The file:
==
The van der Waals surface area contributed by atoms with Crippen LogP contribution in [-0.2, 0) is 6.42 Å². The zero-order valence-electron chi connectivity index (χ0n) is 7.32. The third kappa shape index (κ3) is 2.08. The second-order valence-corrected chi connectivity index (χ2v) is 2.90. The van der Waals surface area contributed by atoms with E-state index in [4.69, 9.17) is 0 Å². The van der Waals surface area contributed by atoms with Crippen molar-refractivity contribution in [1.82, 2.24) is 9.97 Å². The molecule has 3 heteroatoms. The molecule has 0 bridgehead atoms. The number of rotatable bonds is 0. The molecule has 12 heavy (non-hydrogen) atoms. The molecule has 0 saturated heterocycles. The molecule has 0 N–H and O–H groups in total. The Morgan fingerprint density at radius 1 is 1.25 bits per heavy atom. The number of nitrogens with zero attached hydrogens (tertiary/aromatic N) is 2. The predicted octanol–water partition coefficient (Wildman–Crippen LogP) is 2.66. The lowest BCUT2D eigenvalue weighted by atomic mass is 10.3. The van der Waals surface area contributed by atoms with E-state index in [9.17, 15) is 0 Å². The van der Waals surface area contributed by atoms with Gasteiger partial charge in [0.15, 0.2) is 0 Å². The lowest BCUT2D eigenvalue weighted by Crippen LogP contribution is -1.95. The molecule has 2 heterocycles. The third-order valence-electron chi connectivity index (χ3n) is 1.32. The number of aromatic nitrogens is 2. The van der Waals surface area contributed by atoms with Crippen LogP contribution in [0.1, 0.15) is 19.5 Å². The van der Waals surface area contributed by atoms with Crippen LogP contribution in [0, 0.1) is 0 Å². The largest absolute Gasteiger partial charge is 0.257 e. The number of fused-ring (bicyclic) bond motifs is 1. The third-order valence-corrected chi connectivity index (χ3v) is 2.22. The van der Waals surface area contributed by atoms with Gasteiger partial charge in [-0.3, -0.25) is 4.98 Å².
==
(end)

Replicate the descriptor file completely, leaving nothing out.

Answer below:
The van der Waals surface area contributed by atoms with Crippen LogP contribution in [-0.2, 0) is 6.42 Å². The zero-order valence-electron chi connectivity index (χ0n) is 7.32. The third kappa shape index (κ3) is 2.08. The second-order valence-corrected chi connectivity index (χ2v) is 2.90. The van der Waals surface area contributed by atoms with E-state index in [4.69, 9.17) is 0 Å². The van der Waals surface area contributed by atoms with Crippen molar-refractivity contribution in [1.82, 2.24) is 9.97 Å². The molecule has 3 heteroatoms. The molecule has 0 bridgehead atoms. The number of rotatable bonds is 0. The molecule has 12 heavy (non-hydrogen) atoms. The molecule has 0 saturated heterocycles. The molecule has 0 N–H and O–H groups in total. The Morgan fingerprint density at radius 1 is 1.25 bits per heavy atom. The number of nitrogens with zero attached hydrogens (tertiary/aromatic N) is 2. The predicted octanol–water partition coefficient (Wildman–Crippen LogP) is 2.66. The lowest BCUT2D eigenvalue weighted by atomic mass is 10.3. The van der Waals surface area contributed by atoms with E-state index in [9.17, 15) is 0 Å². The van der Waals surface area contributed by atoms with Gasteiger partial charge in [0.15, 0.2) is 0 Å². The lowest BCUT2D eigenvalue weighted by Crippen LogP contribution is -1.95. The molecule has 2 heterocycles. The third-order valence-electron chi connectivity index (χ3n) is 1.32. The number of aromatic nitrogens is 2. The van der Waals surface area contributed by atoms with Crippen LogP contribution in [0.1, 0.15) is 19.5 Å². The van der Waals surface area contributed by atoms with Crippen LogP contribution in [0, 0.1) is 0 Å². The largest absolute Gasteiger partial charge is 0.257 e. The number of fused-ring (bicyclic) bond motifs is 1. The third-order valence-corrected chi connectivity index (χ3v) is 2.22. The van der Waals surface area contributed by atoms with Gasteiger partial charge in [-0.3, -0.25) is 4.98 Å².